Plus, according to earth911 and other groups, as much as half of the 85 million tons of paper products Americans consume every year goes toward packaging, wrapping and decorating goods. Wrapping paper and shopping bags alone account for about 4 million tons of trash annually in the U.S., and the vast majority of that is generated during the holiday season.


The Japanese have long been fans of wrapping gifts in cloths known as furoshiki. Presents are wrapped in lovely fabrics, ranging from traditional Japanese fabrics and designs to silk, cotton and designs that are modern and retro, all of which can be used over and over. The wrappings and decorations themselves can also be quite elaborate and pretty. This method requires no cutting, only wrapping and knotting, so that it is also practical and sturdy. You may have scrap fabric you can wrap with at home. This Furoshiki site has lots of great fabrics to choose from, in a variety of prices, including fabrics by San Francisco design studio, Chewing the Cud.

This video provides a fantastic Furoshiki tutuorial (thank you to Recycle Now). Once you learn this technique, it’s very easy to do. (Click on “Furoshiki gift wrapping”):

Furoshiki gift wrapping from RecycleNow on Vimeo.

My friend, Molly, at The Fabric Society, also offers wonderful inspiration, tips and fabric for wrapping with furoshiki. She also recently posted this lovely piece about Slow Textiles in general, which is not to be missed. It really sums up the role fabric plays in our history, sustainability, community and beauty.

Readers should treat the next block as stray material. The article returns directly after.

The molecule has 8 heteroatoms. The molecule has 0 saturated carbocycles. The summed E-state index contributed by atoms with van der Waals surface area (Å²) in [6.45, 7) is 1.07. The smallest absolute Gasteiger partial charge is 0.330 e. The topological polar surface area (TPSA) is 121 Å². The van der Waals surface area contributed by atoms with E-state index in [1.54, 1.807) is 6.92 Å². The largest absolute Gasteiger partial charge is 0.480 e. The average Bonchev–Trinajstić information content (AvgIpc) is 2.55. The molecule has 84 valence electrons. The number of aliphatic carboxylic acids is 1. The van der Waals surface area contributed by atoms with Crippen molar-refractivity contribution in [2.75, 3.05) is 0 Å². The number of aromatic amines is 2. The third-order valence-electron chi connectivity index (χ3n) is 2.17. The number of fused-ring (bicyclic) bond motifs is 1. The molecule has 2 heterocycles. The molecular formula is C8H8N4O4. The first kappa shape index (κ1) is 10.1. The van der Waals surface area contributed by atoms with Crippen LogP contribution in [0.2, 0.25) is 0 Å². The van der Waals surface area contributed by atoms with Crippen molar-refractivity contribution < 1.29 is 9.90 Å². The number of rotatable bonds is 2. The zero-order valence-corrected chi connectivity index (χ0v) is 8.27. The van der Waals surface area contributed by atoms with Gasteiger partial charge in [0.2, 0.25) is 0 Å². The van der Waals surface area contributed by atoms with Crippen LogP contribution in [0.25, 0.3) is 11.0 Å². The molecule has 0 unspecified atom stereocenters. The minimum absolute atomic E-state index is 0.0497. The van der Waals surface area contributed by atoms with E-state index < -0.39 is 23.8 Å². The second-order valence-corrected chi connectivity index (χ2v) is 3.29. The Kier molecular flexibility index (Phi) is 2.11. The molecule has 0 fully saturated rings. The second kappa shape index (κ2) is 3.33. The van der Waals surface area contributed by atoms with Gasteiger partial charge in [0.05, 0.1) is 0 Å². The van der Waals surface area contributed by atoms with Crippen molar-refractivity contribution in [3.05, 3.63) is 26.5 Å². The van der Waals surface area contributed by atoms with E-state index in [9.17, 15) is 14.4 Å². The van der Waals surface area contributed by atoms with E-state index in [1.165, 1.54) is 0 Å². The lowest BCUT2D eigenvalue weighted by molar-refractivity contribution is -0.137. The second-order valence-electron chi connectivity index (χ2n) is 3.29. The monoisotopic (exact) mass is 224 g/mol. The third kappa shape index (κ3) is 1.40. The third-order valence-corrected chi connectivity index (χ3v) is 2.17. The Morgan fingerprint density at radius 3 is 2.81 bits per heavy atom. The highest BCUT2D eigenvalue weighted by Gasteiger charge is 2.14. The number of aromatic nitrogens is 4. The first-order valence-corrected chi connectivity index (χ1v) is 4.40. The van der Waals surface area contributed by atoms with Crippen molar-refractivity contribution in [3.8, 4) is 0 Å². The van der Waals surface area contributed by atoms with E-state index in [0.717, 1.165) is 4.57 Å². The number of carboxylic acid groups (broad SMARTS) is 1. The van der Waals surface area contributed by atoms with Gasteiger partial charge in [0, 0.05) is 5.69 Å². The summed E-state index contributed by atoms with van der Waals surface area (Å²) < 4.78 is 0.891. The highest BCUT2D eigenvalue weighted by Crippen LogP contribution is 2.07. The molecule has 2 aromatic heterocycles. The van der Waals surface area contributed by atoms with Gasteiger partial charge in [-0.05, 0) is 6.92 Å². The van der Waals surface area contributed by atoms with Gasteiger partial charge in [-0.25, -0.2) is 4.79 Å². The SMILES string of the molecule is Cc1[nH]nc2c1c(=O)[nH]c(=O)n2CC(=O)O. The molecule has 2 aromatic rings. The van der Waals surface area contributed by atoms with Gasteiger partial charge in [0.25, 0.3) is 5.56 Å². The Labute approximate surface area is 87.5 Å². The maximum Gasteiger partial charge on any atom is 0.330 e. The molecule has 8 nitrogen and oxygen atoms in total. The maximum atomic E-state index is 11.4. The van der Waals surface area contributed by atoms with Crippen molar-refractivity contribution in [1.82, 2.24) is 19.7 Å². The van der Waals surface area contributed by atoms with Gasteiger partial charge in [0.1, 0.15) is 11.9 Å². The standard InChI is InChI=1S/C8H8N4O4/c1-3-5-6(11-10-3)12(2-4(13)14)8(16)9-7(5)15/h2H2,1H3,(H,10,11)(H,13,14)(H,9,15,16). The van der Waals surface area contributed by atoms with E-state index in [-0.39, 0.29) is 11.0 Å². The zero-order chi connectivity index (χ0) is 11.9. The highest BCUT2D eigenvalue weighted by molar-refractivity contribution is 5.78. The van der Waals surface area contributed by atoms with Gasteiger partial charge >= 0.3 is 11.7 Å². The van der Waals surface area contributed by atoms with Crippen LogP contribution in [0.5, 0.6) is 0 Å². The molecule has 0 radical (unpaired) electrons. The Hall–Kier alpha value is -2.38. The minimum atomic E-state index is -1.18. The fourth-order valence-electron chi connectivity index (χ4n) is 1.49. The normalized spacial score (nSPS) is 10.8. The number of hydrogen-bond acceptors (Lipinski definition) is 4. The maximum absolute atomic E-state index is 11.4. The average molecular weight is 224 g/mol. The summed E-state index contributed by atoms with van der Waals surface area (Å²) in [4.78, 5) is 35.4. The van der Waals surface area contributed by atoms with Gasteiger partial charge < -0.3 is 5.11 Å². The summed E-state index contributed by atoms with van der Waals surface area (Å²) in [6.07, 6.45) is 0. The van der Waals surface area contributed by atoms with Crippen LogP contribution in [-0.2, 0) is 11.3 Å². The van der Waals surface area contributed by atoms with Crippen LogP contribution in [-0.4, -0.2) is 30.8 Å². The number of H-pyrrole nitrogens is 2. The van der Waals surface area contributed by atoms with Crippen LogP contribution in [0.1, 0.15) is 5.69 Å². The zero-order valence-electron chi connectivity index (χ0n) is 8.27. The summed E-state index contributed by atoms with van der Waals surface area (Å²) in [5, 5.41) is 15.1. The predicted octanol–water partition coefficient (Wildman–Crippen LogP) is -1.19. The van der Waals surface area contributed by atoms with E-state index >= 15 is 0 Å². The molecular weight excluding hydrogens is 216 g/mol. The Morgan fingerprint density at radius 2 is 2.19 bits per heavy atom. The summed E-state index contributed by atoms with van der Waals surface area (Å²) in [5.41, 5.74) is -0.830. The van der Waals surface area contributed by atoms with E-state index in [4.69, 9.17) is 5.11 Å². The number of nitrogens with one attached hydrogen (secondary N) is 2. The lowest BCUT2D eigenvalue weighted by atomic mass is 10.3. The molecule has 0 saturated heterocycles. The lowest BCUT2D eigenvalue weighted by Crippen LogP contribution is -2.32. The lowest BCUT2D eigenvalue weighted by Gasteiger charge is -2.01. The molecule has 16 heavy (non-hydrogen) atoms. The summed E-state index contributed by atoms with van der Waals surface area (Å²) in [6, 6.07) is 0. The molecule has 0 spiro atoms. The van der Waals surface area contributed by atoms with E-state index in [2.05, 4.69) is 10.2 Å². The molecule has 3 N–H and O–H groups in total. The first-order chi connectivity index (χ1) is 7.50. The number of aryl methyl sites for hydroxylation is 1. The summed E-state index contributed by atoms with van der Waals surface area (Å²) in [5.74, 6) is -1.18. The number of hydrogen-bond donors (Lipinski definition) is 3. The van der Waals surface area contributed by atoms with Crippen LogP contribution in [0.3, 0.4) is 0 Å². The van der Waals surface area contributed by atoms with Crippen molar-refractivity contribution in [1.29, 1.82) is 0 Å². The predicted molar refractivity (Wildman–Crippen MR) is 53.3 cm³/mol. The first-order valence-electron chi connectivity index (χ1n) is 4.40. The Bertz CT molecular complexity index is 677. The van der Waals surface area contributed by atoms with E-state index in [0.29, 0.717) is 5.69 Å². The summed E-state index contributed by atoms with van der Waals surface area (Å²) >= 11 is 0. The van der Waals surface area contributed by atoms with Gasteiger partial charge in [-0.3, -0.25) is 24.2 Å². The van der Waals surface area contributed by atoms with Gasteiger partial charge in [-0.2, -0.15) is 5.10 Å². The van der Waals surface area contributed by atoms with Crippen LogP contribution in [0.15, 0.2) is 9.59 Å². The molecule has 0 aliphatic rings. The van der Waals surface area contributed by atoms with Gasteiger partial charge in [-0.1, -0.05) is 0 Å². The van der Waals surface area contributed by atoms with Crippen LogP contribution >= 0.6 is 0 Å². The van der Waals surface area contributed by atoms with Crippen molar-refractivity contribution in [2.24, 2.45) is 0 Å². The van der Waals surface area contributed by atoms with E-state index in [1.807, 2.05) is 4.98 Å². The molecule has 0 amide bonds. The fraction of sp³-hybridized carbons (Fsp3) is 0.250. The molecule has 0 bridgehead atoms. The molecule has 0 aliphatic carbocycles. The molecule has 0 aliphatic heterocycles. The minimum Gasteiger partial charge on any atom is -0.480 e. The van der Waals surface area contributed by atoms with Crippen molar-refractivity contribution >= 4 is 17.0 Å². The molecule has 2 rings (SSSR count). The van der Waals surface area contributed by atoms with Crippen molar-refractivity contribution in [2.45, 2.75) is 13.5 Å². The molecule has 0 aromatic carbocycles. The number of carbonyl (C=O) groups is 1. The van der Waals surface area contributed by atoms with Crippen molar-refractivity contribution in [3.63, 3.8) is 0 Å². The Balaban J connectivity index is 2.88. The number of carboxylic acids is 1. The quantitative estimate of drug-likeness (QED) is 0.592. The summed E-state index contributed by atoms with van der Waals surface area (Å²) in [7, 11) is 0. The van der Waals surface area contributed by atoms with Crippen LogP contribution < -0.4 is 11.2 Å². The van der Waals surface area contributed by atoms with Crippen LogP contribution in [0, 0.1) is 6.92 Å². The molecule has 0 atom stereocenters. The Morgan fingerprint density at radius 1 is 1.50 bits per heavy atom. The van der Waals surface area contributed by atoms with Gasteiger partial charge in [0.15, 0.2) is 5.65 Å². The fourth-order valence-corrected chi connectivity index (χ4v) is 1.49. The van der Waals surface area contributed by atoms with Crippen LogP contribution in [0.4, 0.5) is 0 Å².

If you don’t want to go the wrapping route, there’s still time in this holiday season to buy (or perhaps even make) reusable bags. These fabric bags from Lucky Crow are super-cute and come in a wide variety of styles and sizes. They really solve the problem of wanting to use recyclable wrapping materials, without going the route of a grocery-supplied bag. They work for party favors, too. The Portland, OR-based company also sells its bags in stores. Check their web site for details.

On the paper front, Sunday comics from the newspaper make a colorful, distinct, recycled and recyclable wrapping. Recycled wrapping papers can be found in many stores. Gift tags can be homemade from construction paper and stickers/stamps/drawings, or from recycled holiday cards from years past — if you’re a packrat (I mean recycler) like me, you’ll have those on hand.

Photos: Kelvin Kay, Katorisi, Lucky Crow

Slow News Day: San Francisco Passes Ambitious Recycling & Sustainable Food Laws

Real_Compost2

San Franciscans, you could be forgiven if you’ve been out playing in our unusually beautiful weather and missed a couple of developments that contribute to San Francisco being one of the greenest cities in the country.

Late last month, San Francisco Mayor Gavin Newsom announced and signed the nation’s first mandatory composting law and what is probably its most comprehensive recycling law.

According to Mayor Newsom, San Francisco is already keeping 72 percent of recyclable material out of our landfill. The city has a Zero Waste goal.

The Huffington Post ran a very good piece on the program and the announcement.

The sfenvironment site is an excellent resource for information about the city’s green programs and ways you can be involved.

If that wasn’t enough, a few days ago, Mayor Newsom issued a multi-pronged Executive Directive that aims to get San Franciscans even closer to complete sustainability in the areas of producing and consuming local, nutritious food, and doing so in a way that limits the impact on the environment, while meeting the needs of the most vulnerable San Franciscans.

Mayor Newsom announced the Directive at Oakland’s non-profit City Slicker Farms, which itself was converted from a former junkyard. San Francisco’s plan calls for similar re-use of land.

The Civil Eats blog has this very thorough story.

Another piece on the Directive appears in the San Francisco Chronicle.

I’m sure lots of other cities are creating initiatives to promote greener, more sustainable practices. If you come across any Slow News in your city or town, please send it my way.